A writer, teacher, traveler, and long-distance hiker in pursuit of a life that blends them all. Read trail dispatches and adventure stories at my website.
A Fall Vignette in East Clear Creek
Across the water from the squeaking red boats, there is a bank of reeds rustling in the wind. It doesn't take much to move them—just a little breath, a small breeze. They show no discernible difference from the colors of summer, and their green bodies dance in a uniform swaying motion. Above them, the striated rock stands silent guard. The pain that sandstone has had to endure is obvious: weathering, cobbled blocks, where cuts dash back and forth along their faces. The sun comes out every few moments, poking its face from behind a puffy cloud and going away again. When airplanes fly overhead, the firmament sounds muffled and toned-down, about to sleep. Fall has arrived at East Clear Creek.
How I Dove Back Into Fiction with Vocal's Summer Fiction Series
When I was a kid, I wrote stories all the time. They seemed to bubble to the surface constantly, completely out of nowhere. Looking back, I'm envious of my younger brain. I never stopped thinking of characters, names, plots, settings, and fictional worlds. I never seemed to run out of ideas, and I never got discouraged. I miss this creative younger version of myself.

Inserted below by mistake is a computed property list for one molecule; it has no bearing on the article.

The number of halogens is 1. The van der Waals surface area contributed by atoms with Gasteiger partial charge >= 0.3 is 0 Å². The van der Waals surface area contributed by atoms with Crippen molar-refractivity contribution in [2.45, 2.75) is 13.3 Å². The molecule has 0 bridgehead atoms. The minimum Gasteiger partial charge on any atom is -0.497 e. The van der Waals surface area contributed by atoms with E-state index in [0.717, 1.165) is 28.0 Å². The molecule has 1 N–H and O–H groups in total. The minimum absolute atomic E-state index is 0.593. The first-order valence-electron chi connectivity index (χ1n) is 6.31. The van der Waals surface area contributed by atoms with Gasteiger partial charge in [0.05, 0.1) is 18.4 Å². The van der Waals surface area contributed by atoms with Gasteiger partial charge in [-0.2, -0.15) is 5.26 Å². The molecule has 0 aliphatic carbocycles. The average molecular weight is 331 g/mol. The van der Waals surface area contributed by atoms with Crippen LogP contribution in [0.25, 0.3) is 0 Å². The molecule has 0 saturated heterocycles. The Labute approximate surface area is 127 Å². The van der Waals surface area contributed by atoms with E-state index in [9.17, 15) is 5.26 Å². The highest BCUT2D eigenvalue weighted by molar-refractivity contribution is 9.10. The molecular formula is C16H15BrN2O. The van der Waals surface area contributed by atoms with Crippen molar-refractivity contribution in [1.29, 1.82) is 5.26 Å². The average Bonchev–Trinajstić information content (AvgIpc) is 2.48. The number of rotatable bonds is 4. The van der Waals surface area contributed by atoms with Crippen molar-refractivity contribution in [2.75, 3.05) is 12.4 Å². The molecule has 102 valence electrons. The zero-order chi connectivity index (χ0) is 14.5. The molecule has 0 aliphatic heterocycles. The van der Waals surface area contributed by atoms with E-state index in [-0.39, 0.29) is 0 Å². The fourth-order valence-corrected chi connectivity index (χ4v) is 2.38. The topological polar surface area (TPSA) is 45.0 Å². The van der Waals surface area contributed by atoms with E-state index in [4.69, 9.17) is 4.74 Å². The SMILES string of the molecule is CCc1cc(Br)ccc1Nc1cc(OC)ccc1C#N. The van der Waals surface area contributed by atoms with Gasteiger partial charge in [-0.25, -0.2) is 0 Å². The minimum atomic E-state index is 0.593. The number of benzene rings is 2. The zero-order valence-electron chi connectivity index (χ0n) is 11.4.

What's In the Pond
Summer has come again. The nights are loud with insects and bright with lightning. Fireflies dance among the trees flush with fragrant leaves, their lanterns a ping ping ping of waves lilting in the darkness. The lily pads float on the surface of the pond again, on the brink of blooming.
As Close as a Star to the Moon
Mrs. McMillan was obsessed with The Great Gatsby. She read it at least twice every year: once in the summer, and once at Christmas, from her old taped-together paperback copy she got when she was a student at Our Lady of Lourdes herself.
I mean, were the balls really necessary? They're unmissable. But then again, so is the entire bull. The black silhouette stands stark against the brown landscape and hazy blue sky. It is utterly visible: its horns rising heavenward, its four hooves planted solidly on the earth, its back perfectly parallel with the ground. And the balls. They didn't skip the balls. Not by any means. The outline is almost comically circular. It's very Spain.